The three furies; Medusa; the angel; the sixth circle; the heretics

canto summary and diagram

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1 When my guide saw the cowardly pallor Of my face as I realized he was turning around He quickly changed his own color. inferno ix 4 He stood alert, straining to hear the slightest sound, For the eye could hardly penetrate That foggy air, black and profound. 7 "Surely we were meant to triumph at the gate," He said, "or if not...but no, we were offered Extraordinary help—oh why is he so late!" 10 I was aware of how he covered His initial words with ones more soothing, So contrary to what he'd first uttered. inferno ix 13 Altogether his broken speech was worrying, Perhaps because I attributed to it a sense Much worse than his intended meaning. 16 "Does anyone from the first circumference, * Where the only punishment is hope denied, Ever descend to this sad hollow of putrescence? " * 19 I asked this question, and he replied: "It's rare for one of us to make the journey Which I've undertaken as your guide. inferno ix 22 Yet in truth, once before now I entered this city, * When that vulgar witch Erichtho, who was Able to recall shades to their bodies, summoned me. 25 She sent me—almost as soon as My flesh was stripped—within that wall, To bring back a spirit from the circle of Judas. * 28 That is the lowest and darkest place of all, Farthest from the heaven which encircles everything; Be assured, every inch of that descent I can well recall. inferno ix 31 This abominable, stinking marsh forms a ring Around that sorrowful city, into whose precinct * We cannot enter now without struggling." 34 And he said other things which are indistinct In my memory, because my eyes had drawn me Completely to the tower's gleaming peak; here my instinct 37 Recoiled at the sudden appearance of three * Hellish furies, blood–stained and obscene, Female in gesture and anatomy. inferno ix 40 For belts they wore snakes of deepest green; Little serpents and horned vipers formed their hair, Binding their temples. Of these handmaids to the queen * 43 Of everlasting woe my master was well aware, And he warned, as we stared at the sight: "Of these ferocious Erinyes you must beware! 46 Alecto is the one who weeps on the right; Megaera is on the left, and in the middle you see Tisiphone." With this he shut his lips tight. inferno ix 49 With clawed hands each of these three Tore her breast and shrieked so loudly that I pressed close to the poet so he could protect me. 52 "Let Medusa come," they said, looking down at * The master and me, "so we can turn him quite * "Solid; our revenge upon Theseus was inadequate." 55 "Turn around and shut your eyes tight, For you'll never return to a higher station If you ever let the Gorgon into your sight." inferno ix 58 Thus advised the master, reversing my direction And placing his hands over my eyes, As if mine were not sufficient protection. 61 Oh you whose intellects are sensible and wise, Be alert to the teaching buried Within this strange poetic enterprise! * 64 Then, over the filthy waves there hurried Toward us a ferocious blast whose might Trembled both shores and made me even more worried. inferno ix 67 It sounded like a wind erupting from the fight Between conflicting banks of heat, a quake In the air, ripping through a wood in mad flight, 70 Shattering branches, strewing them in its wake, Proudly whipping up clouds of dust ahead And making animals flee and shepherds shake 73 With fright. The master freed my eyes and said: "Now turn your sight on that scum most ancient, There—where the thickest marsh is spread." inferno ix 76 As frogs, facing their enemy the serpent, Scatter through the water until each sits Hunched on the bottom, safe in its descent, 79 So more than a thousand worn out spirits Fled before one who passed the Styx with shoes Still dry, a passage only heaven permits. 82 From time to time he had to use His left hand to wave away the foul air, And in this action alone did he choose inferno ix 85 To show weariness. I was perfectly aware That he was heaven's messenger, and in compliance With my master's signal I bowed down and remained there. 88 How full of disdain was his countenance! He waved a wand when he came to the gate And it opened, for there was no resistance. 91 "Oh outcasts of heaven, objects of hate," He began, standing on that horrible sill, "Your insolence is too much to tolerate. inferno ix 94 Why do you stubbornly reject that will Whose goal you can never frustrate, And which has so often done you ill? 97 What good is it to wrestle with fate? If you'll recall, your Cerberus * Had his chin and throat peeled for being so obstinate." 100 Then he turned without uttering a word to us And took that filthy path in the reverse sense, Looking like someone pressed by cares more serious inferno ix 103 Than those of the beings in his presence. And we moved our feet securely toward the city, His sacred words giving us confidence. 106 We entered without struggle or adversity, And I, eager to observe the state Of things in a fortess of such immensity, 109 Looked everywhere as soon as I was through the gate. An enormous plain stretched away to every side, Upon which pain and anguish seemed to dominate. inferno ix 112 As at Arles, where the Rhône slackens its glide, Or as at Pola, where Italy bathes its shore * In Quarnaro gulf, the sepulchers divide 115 And chop up the land, creating an uneven floor, So the chaos they produced here was the same, Except that the harshness was much more; 118 For not far from each tomb was a flame Which made it glow with an intensity That put the iron used by any craft to shame. inferno ix 121 Each tomb was an open cavity With raised lid, and each gave forth a moan Which signaled wounds of the greatest severity. 124 "Master, who are these, buried in chests of stone, So miserable and pained That their sole communication is a groan? " 127 "These are the arch–heretics," he explained, "With their followers, from different sects. Many more than you think are contained inferno ix 130 Within these tombs; each sepulcher collects A group of like spirits; and each of the monuments Is heated to the degree propriety directs." 133 Turning right, we passed between the tombs and battlements *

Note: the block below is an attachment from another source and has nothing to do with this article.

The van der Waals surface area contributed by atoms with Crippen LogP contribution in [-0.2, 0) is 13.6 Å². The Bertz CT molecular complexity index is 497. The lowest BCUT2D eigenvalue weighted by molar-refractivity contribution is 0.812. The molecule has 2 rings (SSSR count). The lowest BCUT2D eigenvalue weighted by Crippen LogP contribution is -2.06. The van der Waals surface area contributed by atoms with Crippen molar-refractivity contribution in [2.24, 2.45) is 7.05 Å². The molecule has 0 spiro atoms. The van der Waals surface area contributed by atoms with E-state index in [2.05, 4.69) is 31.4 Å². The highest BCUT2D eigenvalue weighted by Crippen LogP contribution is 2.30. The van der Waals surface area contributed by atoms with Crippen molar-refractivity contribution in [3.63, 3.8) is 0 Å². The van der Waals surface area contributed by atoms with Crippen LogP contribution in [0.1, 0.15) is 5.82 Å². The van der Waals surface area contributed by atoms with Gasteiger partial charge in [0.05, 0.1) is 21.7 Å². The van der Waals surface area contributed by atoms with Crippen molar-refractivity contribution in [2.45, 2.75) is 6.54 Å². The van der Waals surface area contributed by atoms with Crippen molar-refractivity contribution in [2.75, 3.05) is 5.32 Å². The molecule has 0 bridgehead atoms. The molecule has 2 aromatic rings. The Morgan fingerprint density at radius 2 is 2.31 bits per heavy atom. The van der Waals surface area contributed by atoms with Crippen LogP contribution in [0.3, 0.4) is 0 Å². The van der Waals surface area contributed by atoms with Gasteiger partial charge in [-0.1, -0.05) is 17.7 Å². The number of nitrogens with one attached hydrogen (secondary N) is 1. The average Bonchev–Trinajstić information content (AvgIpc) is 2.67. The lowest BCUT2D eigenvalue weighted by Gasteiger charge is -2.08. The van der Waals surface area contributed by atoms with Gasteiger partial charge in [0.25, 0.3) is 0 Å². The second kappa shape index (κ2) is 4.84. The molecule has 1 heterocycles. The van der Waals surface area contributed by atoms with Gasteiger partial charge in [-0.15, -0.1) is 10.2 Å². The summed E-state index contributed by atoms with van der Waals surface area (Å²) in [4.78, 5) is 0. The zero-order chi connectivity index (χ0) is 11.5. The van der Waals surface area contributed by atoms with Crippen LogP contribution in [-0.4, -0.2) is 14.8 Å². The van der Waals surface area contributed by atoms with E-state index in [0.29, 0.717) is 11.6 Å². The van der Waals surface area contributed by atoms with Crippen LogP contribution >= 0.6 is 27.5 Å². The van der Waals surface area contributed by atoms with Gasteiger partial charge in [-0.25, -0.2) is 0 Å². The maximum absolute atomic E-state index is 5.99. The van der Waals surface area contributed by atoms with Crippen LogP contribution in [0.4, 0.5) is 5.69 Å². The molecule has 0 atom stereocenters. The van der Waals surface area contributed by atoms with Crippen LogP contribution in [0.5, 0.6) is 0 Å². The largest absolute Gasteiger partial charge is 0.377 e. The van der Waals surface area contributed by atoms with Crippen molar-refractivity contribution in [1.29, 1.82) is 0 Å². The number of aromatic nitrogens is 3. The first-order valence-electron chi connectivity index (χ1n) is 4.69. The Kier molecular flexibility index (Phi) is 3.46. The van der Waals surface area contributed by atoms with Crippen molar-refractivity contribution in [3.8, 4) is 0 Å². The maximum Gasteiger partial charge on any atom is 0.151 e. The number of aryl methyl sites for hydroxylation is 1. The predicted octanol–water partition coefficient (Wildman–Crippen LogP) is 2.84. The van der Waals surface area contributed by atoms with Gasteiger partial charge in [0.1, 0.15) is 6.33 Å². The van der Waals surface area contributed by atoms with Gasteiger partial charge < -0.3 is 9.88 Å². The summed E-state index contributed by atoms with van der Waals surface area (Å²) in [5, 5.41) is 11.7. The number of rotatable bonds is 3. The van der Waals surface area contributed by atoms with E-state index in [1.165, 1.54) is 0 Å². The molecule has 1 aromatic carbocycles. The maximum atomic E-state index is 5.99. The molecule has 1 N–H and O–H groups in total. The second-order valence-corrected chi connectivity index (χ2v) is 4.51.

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16. The "first circumference" is Limbo. ^
16–18. The question attempts to sound out Virgil's knowledge 
without offending him. ^
22.   Dante either invented this, or assumed a medieval legend 
concerning Virgil.  According to Lucan, Erichtho summoned the spirit 
of a dead soldier to reveal the outcome of the battle of Pharsalia. ^
27.   The ninth and lowest circle of Hell is where Judas is punished.  
See Cantos XXXI–XXXIV. ^
32.   The city of Dis. ^
37. In Greek mythology the three Furies or Erinyes are Tisiphone, Megaera, and Alecto. ^
42. "The queen of everlasting woe" is Hecate, or Proserpina, wife of Pluto and thus the queen of Hell. ^
52.   Medusa was one of the three Gorgons, whose hair Minerva 
turned into serpents, thus making her so terrible to look upon 
that anyone who did so turned to stone. ^
53.   When Theseus descended to Hades with Pirithous, to kidnap 
Proserpina, Pluto destroyed Pirithous but merely imprisoned Theseus.  
In the more common version, Theseus sits on the Chair of 
Forgetfulness in Hell forever; in the version chosen by Dante, 
he is freed by Hercules.  The Furies regret that they didn't 
have him killed as a warning to others. ^
61–63.   Interpretations disagree.  This may refer to the lines 
preceding or following.  Perhaps the buried teaching is that 
Reason (Virgil) requires Divine aid (the Angel) to convey Dante 
through to the end. ^
98. Hercules' twelfth labor was to bring Cerberus up from the underworld, during which he dragged him by a chain and severely scraped the skin of his neck. ^
112–113.   Arles, in Provence, is the site of a Roman 
(later Christian) cemetery.  Pola, on the Adriatic, then 
in Italy, now in Croatia, is also known for its Roman cemetary. ^
133.   Normally they move left in Hell; here, and in Canto XVIII, 
they move right. ^